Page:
(Originally posted 8/28/2017 on Read With The Gringa)
Malcolm gets a date and his sister, Ella, is impressed.
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(Originally posted 8/24/2017 on Read With The Gringa)
Fans of science fiction likely have no trouble envisioning a future filled with artificial intelligence. The question is not when an AI revolution will take place. It’s already happening before our very eyes. The real question is how sophisticated will AI become? Is sentience a real possibility? And if it is possible for sentience to occur for AI, does that mean that mathematics is the origins of life?
Rather than philosophize on robots that might begin demanding rights in the future, let’s look at numbers instead. How powerful are numbers?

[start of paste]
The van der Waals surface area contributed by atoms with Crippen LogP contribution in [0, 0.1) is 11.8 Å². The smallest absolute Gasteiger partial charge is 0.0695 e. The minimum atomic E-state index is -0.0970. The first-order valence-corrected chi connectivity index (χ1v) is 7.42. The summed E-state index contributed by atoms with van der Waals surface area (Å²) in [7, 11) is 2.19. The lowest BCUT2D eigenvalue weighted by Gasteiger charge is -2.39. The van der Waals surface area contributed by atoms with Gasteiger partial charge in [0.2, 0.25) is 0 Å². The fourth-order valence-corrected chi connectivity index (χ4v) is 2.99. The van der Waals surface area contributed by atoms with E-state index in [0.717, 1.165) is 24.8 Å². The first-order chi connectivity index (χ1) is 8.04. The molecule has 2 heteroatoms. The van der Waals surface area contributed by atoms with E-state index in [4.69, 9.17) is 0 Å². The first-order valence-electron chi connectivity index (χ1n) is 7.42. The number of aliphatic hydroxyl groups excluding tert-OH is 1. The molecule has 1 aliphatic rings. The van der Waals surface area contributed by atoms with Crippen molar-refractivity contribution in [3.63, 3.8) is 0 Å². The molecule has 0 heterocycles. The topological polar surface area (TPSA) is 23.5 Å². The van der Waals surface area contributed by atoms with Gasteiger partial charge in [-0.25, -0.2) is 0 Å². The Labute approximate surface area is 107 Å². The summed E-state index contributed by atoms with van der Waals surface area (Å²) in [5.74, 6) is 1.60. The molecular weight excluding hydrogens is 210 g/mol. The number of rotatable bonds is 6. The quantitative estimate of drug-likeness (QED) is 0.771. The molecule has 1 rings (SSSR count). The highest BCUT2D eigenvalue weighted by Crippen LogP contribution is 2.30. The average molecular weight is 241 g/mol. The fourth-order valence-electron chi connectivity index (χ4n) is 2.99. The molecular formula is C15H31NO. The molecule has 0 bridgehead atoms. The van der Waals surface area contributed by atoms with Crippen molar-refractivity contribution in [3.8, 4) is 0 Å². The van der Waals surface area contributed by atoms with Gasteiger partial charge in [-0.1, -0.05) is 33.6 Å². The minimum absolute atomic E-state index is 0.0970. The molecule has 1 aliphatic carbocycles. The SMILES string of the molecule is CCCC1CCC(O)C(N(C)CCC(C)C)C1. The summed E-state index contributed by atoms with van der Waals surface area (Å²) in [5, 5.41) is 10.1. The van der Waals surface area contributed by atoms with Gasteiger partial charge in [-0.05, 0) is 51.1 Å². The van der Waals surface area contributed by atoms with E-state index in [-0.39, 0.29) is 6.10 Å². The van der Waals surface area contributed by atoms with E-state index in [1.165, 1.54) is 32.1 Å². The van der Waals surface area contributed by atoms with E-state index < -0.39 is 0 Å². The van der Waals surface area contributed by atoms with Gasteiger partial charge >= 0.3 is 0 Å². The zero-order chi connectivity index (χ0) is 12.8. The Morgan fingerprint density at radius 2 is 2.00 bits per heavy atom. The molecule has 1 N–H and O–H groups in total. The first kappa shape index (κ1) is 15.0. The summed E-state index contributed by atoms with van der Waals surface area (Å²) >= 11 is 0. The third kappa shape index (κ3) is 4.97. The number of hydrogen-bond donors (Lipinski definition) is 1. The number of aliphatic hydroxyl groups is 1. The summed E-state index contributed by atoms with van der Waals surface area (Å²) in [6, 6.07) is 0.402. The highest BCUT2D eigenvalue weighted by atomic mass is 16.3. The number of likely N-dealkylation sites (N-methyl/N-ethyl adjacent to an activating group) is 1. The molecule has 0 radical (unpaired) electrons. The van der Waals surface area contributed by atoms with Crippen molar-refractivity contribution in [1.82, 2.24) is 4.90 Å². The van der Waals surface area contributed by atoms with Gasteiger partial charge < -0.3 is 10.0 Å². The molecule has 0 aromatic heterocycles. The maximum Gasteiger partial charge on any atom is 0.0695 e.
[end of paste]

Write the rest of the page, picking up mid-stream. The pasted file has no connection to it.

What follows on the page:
Math is used to do everything. We use math when we set our alarm clock. We use math when we cook. We use math to build everything from dog houses to galactic satellites. We use math to save lives and to take lives. And we use math to play games and create art. When you think about it, life as we know it is fundamentally reliant on mathematics down to the atomic level. But does that mean that math is reality? Math is the origins of life? Math is the meaning of life?
To answer those questions, mathematics would have to be able to operate independently, without the assistance of humans. Is that possible? After all, the human brain is really just a computer doing complex information processing which can be expressed mathematically. Although a computer can replicate such function, to be sentient it also has to do more than just transmit signals like the human brain does. It has to produce subjective experience.